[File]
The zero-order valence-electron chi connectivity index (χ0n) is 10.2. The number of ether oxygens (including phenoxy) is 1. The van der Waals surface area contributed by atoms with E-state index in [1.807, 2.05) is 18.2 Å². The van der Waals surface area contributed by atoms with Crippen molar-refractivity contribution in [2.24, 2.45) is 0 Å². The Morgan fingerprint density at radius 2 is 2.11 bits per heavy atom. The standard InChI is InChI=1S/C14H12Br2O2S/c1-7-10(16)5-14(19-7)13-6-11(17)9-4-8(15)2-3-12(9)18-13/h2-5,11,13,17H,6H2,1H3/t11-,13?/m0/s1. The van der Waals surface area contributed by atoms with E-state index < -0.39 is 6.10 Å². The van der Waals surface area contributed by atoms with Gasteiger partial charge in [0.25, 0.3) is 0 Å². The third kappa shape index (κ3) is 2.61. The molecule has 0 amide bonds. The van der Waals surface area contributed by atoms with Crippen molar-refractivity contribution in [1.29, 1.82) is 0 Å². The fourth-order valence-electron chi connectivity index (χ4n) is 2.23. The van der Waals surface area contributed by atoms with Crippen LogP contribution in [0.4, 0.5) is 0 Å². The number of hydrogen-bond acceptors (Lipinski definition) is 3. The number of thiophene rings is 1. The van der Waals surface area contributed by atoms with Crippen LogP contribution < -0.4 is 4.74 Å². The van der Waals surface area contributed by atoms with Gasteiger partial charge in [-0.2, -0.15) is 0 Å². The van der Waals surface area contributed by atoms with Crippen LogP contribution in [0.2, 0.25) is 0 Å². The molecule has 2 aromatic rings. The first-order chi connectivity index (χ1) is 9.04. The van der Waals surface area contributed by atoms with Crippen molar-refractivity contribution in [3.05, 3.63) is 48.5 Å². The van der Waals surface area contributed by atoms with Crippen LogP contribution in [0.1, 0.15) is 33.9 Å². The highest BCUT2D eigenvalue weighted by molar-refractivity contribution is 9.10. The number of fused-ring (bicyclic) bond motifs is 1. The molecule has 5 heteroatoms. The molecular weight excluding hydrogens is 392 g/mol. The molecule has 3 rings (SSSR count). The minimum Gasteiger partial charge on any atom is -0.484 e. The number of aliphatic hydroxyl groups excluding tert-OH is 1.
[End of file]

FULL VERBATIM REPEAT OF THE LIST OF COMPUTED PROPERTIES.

The zero-order valence-electron chi connectivity index (χ0n) is 10.2. The number of ether oxygens (including phenoxy) is 1. The van der Waals surface area contributed by atoms with E-state index in [1.807, 2.05) is 18.2 Å². The van der Waals surface area contributed by atoms with Crippen molar-refractivity contribution in [2.24, 2.45) is 0 Å². The Morgan fingerprint density at radius 2 is 2.11 bits per heavy atom. The standard InChI is InChI=1S/C14H12Br2O2S/c1-7-10(16)5-14(19-7)13-6-11(17)9-4-8(15)2-3-12(9)18-13/h2-5,11,13,17H,6H2,1H3/t11-,13?/m0/s1. The van der Waals surface area contributed by atoms with E-state index < -0.39 is 6.10 Å². The van der Waals surface area contributed by atoms with Gasteiger partial charge in [0.25, 0.3) is 0 Å². The third kappa shape index (κ3) is 2.61. The molecule has 0 amide bonds. The van der Waals surface area contributed by atoms with Crippen molar-refractivity contribution in [1.29, 1.82) is 0 Å². The fourth-order valence-electron chi connectivity index (χ4n) is 2.23. The van der Waals surface area contributed by atoms with Crippen LogP contribution in [0.4, 0.5) is 0 Å². The number of hydrogen-bond acceptors (Lipinski definition) is 3. The number of thiophene rings is 1. The van der Waals surface area contributed by atoms with Crippen LogP contribution < -0.4 is 4.74 Å². The van der Waals surface area contributed by atoms with Gasteiger partial charge in [-0.2, -0.15) is 0 Å². The van der Waals surface area contributed by atoms with Crippen LogP contribution in [0.2, 0.25) is 0 Å². The molecule has 2 aromatic rings. The first-order chi connectivity index (χ1) is 9.04. The van der Waals surface area contributed by atoms with Crippen molar-refractivity contribution in [3.05, 3.63) is 48.5 Å². The van der Waals surface area contributed by atoms with Crippen LogP contribution in [0.1, 0.15) is 33.9 Å². The highest BCUT2D eigenvalue weighted by molar-refractivity contribution is 9.10. The number of fused-ring (bicyclic) bond motifs is 1. The molecule has 5 heteroatoms. The molecular weight excluding hydrogens is 392 g/mol. The molecule has 3 rings (SSSR count). The minimum Gasteiger partial charge on any atom is -0.484 e. The number of aliphatic hydroxyl groups excluding tert-OH is 1.